NASA Technical Reports Server (NTRS)

    Schmidt, D. K.

    1978-01-01

    An augmentation synthesis method usable in the absence of quantitative handling qualities specifications, and yet explicitly including design objectives based on pilot-rating concepts, is presented. The algorithm involves the unique approach of simultaneously solving for the stability augmentation system (SAS) gains, pilot equalization and pilot rating prediction via optimal control techniques. Simultaneous solution is required in this case since the pilot model (gains, etc.) depends upon the augmented plant dynamics, and the augmentation is obviously not a priori known. Another special feature is the use of the pilot's objective function (from which the pilot model evolves) to design the SAS.

  8. 14 CFR 61.57 - Recent flight experience: Pilot in command.

    Code of Federal Regulations, 2012 CFR

    2012-01-01

    ... hour after sunset and ending 1 hour before sunrise. (f) Night vision goggle operating experience. (1) A person may act as pilot in command in a night vision goggle operation with passengers on board only if... tasks as the sole manipulator of the controls on a flight during a night vision goggle operation—...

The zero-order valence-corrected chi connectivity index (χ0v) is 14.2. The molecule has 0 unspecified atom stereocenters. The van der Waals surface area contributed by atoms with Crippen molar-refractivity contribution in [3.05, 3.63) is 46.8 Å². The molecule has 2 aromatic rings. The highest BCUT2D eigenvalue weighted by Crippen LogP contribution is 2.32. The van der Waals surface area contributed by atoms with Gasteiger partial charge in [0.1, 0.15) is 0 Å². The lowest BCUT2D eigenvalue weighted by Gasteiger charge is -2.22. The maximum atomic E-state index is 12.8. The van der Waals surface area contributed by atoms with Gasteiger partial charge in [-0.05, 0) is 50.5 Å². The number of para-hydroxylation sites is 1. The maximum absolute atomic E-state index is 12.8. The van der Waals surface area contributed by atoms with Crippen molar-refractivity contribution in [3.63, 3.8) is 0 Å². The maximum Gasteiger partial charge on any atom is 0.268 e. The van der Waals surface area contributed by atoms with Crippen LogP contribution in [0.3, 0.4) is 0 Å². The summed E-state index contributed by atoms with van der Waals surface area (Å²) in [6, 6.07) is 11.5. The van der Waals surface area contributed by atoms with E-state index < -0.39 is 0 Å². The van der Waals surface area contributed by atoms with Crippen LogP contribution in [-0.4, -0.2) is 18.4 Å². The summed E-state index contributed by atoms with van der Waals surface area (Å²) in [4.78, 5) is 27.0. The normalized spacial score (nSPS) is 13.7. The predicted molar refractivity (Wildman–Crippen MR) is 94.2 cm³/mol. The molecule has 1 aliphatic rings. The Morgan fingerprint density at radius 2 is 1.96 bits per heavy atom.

9. 14 CFR 61.57 - Recent flight experience: Pilot in command.

    Code of Federal Regulations, 2013 CFR

    2013-01-01

    ... hour after sunset and ending 1 hour before sunrise. (f) Night vision goggle operating experience. (1) A person may act as pilot in command in a night vision goggle operation with passengers on board only if... tasks as the sole manipulator of the controls on a flight during a night vision goggle operation—...

  10. Autonomous manipulation on a robot: Summary of manipulator software functions

    NASA Technical Reports Server (NTRS)

    Lewis, R. A.

    1974-01-01

    A six degree-of-freedom computer-controlled manipulator is examined, and the relationships between the arm's joint variables and 3-space are derived. Arm trajectories using sequences of third-degree polynomials to describe the time history of each joint variable are presented and two approaches to the avoidance of obstacles are given. The equations of motion for the arm are derived and then decomposed into time-dependent factors and time-independent coefficients. Several new and simplifying relationships among the coefficients are proven. Two sample trajectories are analyzed in detail for purposes of determining the most important contributions to total force in order that relatively simple approximations to the equations of motion can be used.

  11. NSTAR Smart Grid Pilot

    SciTech Connect

    Rabari, Anil; Fadipe, Oloruntomi

    2014-03-31